Forex FAQ - Terms & Definitions

We'll define some of the most commonly used terms in the FX trading world.


An Ask, also known as an Offer, is the lowest price that a market participant is willing to sell the currency pair (or any other financial instrument).

Base Currency

The currency on the left side of a currency pair is the Base Currency. For example: On the GBP/USD pair (British Pound vs US Dollar), the British Pound (GBP) is the base currency. Also see Quote Currency.

Best Ask

The Best Ask is the lowest price, among all displayed orders in a particular market, that a liquidity provider is willing to sell (or short sell) a currency pair (or any other financial instrument). The significance of this price is that this is the best price that a trader, who places a market order to buy immediately, can buy the currency pair (or other asset) for at any given moment in time. Considering that Forex is a decentralised market, this applies only to the liquidity providers participating within a particular market. In the case of an ECN or STP brokerage feed, this is only the best price among the connected liquidity providers on the brokerage firm's liquidity pool, which is not necessarily a national or global best price.

Best Bid

The Best Bid is the highest price, among all displayed orders in a particular market, that a liquidity provider is willing to buy a currency pair (or any other financial instrument). The significance of this price is that this is the best price that a trader, who places a market order to sell immediately, can sell (or short sell) the currency pair (or other asset) for at any given moment in time. Considering that Forex is a decentralised market, this applies only to the liquidity providers participating within a particular market. In the case of an ECN or STP brokerage feed, this is only the best price among the connected liquidity providers on the brokerage firm's liquidity pool, which is not necessarily a national or global best price.


A Bid is the highest price that a market participant is willing to buy the currency pair (or any other financial instrument).

Currency Pair

Currency Pairs are the objects of trading in the foreign exchange market. Forex traders cannot trade a single currency by itself because every currency's value can only be found in relation to another currency. For example, the prices of the pair NZD/USD (New Zealand Dollar vs US Dollar) is effectively the price of the New Zealand Dollar in terms of US Dollars. If you buy One Standard Lot (100,000) of the NZD/USD at 0.7650 then you have purchased 100,000 New Zealand Dollars for the price of 0.7650 US Dollars each. (If you sell One Standard Lot of NZD/USD at the same price, then you have borrowed 100,000 New Zealand Dollars in order to sell it at the price of 0.7650 US Dollars each, for the purpose of buying back the same amount later on to close the position.) Please note that these transactions are not literal transactions as the interbank FX market consists entirely of banks and institutions who extend credit to each other. No funds will change hands until settlement. In retail foreign exchange, this process is virtualised using over-the-counter contracts to simplify the process for individual traders. Also see Base Currency, Quote Currency, and Short Sell.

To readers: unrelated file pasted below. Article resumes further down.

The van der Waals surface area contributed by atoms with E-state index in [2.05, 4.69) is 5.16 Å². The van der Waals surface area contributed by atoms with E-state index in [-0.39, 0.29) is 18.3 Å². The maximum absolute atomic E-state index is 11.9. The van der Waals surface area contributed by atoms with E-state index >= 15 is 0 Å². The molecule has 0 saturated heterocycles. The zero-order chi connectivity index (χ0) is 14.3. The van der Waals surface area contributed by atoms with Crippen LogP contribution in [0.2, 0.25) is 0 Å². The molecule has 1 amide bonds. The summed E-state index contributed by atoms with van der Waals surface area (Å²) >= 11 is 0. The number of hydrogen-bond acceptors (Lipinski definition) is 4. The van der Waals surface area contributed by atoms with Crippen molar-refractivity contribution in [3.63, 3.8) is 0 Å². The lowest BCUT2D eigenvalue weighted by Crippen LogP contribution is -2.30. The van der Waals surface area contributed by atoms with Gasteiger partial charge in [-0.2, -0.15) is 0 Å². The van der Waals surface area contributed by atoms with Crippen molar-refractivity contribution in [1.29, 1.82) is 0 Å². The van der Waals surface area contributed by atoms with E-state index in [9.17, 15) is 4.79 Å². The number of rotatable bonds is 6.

An account's equity is the overall value of the account at the present moment in time. Your trading account's equity is calculated as: Current Balance + Unrealised Profits - Unrealised Losses + Positive Swap Credits - Negative Swap Charges - Commissions (if any). In effect, it is the net worth of your trading account if you were to close all open positions immediately. (Note: In financial markets, the term equity or equities also refers to stocks/shares which are fractions of ownership in a company. For example, the ASX is a major exchange in the Pacific region's equity markets. This use of the term equity has no direct relation to the term used in the context of an account's value especially when used in relation to margin calculations.)

Expert Advisor (EA)

Expert Advisors (or EAs) are automated trading systems which place trades in an account without human intervention, also known as Forex Robots, algorithms, or other combinations of the terms. Generally, the term Expert Advisor or EA refers specifically to such systems coded for the MetaTrader platform in the MQL (MetaQuotes Language) programming language.